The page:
Role of Globalization in Modern Economy Essay

5315 Words May 9th, 2014 22 Pages
Over the past several decades, the economies of the world have become increasingly linked, through expanded international trade in services as well as primary and manufactured goods, through portfolio investments such as international loans and purchases of stock, and through direct foreign investment, especially on the part of large multinational corporations. At the same time, foreign aid has increased much less in real terms and has become dwarfed by the now much larger flows of both private capital, and remittances. These linkages have had a marked effect on the developing world. But developing countries are importing and exporting more from each other, as well as
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But globalization can in many ways have a greater impact in developing countries.
For some people, the term globalization suggests exciting business opportunities, efficiency gains from trade, more rapid growth of knowledge and innovation, and the transfer of such knowledge to developing countries facilitating faster growth, or the prospect of a world too interdependent to engage in war. In part, globalization may well turn out to be all of these things.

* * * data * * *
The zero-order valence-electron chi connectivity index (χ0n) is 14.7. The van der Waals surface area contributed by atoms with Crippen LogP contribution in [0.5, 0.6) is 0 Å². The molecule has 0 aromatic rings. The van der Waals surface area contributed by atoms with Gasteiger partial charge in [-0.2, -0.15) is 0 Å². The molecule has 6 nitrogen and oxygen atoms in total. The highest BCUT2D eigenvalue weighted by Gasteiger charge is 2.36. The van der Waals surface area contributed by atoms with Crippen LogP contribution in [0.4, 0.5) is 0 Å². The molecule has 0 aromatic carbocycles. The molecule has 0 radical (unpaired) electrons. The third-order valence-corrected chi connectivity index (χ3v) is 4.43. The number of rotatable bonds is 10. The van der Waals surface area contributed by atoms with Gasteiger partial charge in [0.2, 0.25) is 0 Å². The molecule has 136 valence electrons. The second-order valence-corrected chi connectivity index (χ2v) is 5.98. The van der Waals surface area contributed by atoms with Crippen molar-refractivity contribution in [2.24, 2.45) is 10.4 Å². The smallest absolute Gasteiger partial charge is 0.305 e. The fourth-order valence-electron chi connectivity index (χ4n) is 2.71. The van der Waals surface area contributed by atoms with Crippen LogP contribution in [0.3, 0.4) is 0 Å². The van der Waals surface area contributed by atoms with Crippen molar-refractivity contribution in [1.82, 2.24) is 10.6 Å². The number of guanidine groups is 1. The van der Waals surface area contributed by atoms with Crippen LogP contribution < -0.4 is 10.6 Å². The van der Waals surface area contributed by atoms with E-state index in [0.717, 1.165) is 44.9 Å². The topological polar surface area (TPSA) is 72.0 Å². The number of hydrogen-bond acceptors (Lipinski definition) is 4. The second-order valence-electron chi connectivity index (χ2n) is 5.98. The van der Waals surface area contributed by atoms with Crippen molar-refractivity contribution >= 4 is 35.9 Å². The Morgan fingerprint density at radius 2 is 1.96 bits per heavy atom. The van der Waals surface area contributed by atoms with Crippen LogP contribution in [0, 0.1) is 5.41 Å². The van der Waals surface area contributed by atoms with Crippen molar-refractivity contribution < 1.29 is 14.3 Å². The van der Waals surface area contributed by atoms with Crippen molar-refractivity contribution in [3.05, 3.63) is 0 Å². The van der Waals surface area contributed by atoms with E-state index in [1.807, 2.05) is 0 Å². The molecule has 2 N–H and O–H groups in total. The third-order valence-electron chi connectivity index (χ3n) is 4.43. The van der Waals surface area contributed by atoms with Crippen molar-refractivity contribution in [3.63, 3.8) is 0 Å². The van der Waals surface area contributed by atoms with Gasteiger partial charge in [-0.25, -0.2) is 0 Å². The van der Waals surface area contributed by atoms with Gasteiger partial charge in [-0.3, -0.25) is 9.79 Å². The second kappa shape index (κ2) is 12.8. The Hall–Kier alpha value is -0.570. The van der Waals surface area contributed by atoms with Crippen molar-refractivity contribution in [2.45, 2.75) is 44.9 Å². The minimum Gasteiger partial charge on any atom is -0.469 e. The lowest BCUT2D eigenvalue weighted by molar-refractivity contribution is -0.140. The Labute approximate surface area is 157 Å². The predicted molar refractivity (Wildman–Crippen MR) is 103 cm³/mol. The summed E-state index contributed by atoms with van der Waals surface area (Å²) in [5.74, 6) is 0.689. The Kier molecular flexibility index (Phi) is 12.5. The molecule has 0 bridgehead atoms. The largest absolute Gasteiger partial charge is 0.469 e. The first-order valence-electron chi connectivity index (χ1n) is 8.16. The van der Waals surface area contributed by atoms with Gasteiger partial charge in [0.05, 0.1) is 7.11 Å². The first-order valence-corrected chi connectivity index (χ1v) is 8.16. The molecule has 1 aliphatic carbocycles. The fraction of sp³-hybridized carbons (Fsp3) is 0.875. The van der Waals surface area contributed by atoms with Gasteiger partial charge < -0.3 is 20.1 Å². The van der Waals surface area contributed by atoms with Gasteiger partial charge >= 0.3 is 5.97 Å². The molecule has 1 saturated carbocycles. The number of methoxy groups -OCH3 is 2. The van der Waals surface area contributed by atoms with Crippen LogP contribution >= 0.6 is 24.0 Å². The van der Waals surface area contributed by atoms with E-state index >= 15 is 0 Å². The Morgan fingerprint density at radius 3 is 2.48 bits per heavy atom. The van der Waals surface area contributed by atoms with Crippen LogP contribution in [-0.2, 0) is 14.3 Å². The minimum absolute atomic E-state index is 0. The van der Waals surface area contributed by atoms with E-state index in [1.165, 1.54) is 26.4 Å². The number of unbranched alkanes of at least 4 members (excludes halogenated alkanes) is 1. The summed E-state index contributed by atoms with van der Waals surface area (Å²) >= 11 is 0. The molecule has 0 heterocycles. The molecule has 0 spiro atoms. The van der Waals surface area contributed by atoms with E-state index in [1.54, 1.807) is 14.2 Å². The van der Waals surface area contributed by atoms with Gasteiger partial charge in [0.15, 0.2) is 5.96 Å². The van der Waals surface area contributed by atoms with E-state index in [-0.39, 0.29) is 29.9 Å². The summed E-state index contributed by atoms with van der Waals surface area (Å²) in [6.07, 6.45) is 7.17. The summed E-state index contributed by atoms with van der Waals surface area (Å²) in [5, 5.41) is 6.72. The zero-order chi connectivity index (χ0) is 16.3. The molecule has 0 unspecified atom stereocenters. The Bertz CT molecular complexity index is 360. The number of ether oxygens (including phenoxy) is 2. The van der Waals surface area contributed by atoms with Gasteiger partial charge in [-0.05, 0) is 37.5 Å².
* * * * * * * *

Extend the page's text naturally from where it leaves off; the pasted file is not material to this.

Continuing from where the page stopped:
For other people, however, globalization raises troubling concerns: that inequalities may be accentuated both across and within countries, that environmental degradation may be accelerated, that the international dominance of the richest countries may be expanded and locked in, and that some peoples and regions may be left further behind. Nobel laureate Muhammad Yunus captured some of these sentiments when he wrote in 2008, “Global trade is like a hundred-lane highway crisscrossing the world. If it is a free-for-all highway, with no stop lights, speed limits, size restrictions, or even lane markers; its surface will be taken over by the giant trucks from the world’s most powerful economies.” Appropriate policies and agreements are needed to forestall such potential problems.
Thus globalization carries benefits and opportunities as well as costs and risks. This is true for all peoples in all countries but especially for poor families in low-income countries, for whom

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